Oil prices have reached $40 a barrel in the face of renewed violence in the Middle East.
On New York's Nymex exchange, the price of crude oil topped out at $40.05, finishing the day at $39.93.
The price is not far off an all-time high of $41.15, reached in October 1990 after Iraq invaded Kuwait.
The rising cost of oil is driving petrol prices higher worldwide, which could prove to be a factor in November's US presidential election.
The price spike drew an unfavourable response from US Treasury Secretary John Snow.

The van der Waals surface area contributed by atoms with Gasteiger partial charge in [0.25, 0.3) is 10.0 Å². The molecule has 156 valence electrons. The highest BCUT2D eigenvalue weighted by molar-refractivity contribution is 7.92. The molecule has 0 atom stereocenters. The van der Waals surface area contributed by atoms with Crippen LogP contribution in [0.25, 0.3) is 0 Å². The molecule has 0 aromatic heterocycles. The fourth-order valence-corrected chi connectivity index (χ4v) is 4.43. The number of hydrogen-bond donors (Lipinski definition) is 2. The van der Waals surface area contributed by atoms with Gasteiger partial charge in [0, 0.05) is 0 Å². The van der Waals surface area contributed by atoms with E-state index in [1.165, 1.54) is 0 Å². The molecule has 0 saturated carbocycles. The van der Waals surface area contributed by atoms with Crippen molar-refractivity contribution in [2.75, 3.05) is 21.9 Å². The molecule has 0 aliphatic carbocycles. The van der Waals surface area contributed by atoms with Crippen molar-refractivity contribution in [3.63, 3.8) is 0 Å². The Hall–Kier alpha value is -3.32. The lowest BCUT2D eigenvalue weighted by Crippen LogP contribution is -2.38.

The rise was "unwelcome and unhelpful", he told CNBC television.
In the UK, the price of oil also climbed towards 13-year highs, almost reaching $37.
One factor in the concern among traders driving the high prices is the pictures of US soldiers abusing Iraqis in Baghdad's infamous Abu Ghraib jail.
"There is worry over what will happen at the time of the (30 June) handover,"
Dr Leo Drollas of the British Centre for Global Energy Studies told the BBC.
There is also concern at the attack on a Saudi office of a foreign oil firm earlier in May, which killed six people including five foreigners.
A week earlier, the main oil terminal in the southern Iraqi port of Basra was attacked.
"A security premium has definitely been growing," said John Kilduff, senior energy analyst at Fimat USA.
"It's become quite clear that the oil industry and oil infrastructure are in the crosshairs of the insurgents in Iraq and terrorist groups."